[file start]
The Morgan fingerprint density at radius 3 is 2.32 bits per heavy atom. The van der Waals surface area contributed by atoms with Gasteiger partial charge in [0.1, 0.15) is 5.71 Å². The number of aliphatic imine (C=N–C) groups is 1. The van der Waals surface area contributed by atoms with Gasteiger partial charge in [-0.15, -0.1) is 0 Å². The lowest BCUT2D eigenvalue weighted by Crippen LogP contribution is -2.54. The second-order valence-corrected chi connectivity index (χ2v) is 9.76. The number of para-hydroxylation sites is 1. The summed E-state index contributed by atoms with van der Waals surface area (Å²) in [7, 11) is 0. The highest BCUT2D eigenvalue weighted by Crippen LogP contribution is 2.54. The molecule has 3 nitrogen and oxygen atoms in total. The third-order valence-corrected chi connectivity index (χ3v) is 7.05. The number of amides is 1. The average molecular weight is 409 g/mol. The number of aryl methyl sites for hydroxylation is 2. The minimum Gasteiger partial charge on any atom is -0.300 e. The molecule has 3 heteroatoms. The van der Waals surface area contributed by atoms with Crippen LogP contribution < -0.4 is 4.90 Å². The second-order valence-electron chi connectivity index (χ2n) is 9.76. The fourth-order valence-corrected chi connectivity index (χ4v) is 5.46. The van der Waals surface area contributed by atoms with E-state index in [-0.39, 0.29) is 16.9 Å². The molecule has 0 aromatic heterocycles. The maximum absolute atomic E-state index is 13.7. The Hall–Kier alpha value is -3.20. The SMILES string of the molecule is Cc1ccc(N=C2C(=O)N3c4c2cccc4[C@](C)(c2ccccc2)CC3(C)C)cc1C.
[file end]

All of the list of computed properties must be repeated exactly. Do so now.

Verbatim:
The Morgan fingerprint density at radius 3 is 2.32 bits per heavy atom. The van der Waals surface area contributed by atoms with Gasteiger partial charge in [0.1, 0.15) is 5.71 Å². The number of aliphatic imine (C=N–C) groups is 1. The van der Waals surface area contributed by atoms with Gasteiger partial charge in [-0.15, -0.1) is 0 Å². The lowest BCUT2D eigenvalue weighted by Crippen LogP contribution is -2.54. The second-order valence-corrected chi connectivity index (χ2v) is 9.76. The number of para-hydroxylation sites is 1. The summed E-state index contributed by atoms with van der Waals surface area (Å²) in [7, 11) is 0. The highest BCUT2D eigenvalue weighted by Crippen LogP contribution is 2.54. The molecule has 3 nitrogen and oxygen atoms in total. The third-order valence-corrected chi connectivity index (χ3v) is 7.05. The number of amides is 1. The average molecular weight is 409 g/mol. The number of aryl methyl sites for hydroxylation is 2. The minimum Gasteiger partial charge on any atom is -0.300 e. The molecule has 3 heteroatoms. The van der Waals surface area contributed by atoms with Crippen LogP contribution < -0.4 is 4.90 Å². The second-order valence-electron chi connectivity index (χ2n) is 9.76. The fourth-order valence-corrected chi connectivity index (χ4v) is 5.46. The van der Waals surface area contributed by atoms with E-state index in [-0.39, 0.29) is 16.9 Å². The molecule has 0 aromatic heterocycles. The maximum absolute atomic E-state index is 13.7. The Hall–Kier alpha value is -3.20. The SMILES string of the molecule is Cc1ccc(N=C2C(=O)N3c4c2cccc4[C@](C)(c2ccccc2)CC3(C)C)cc1C.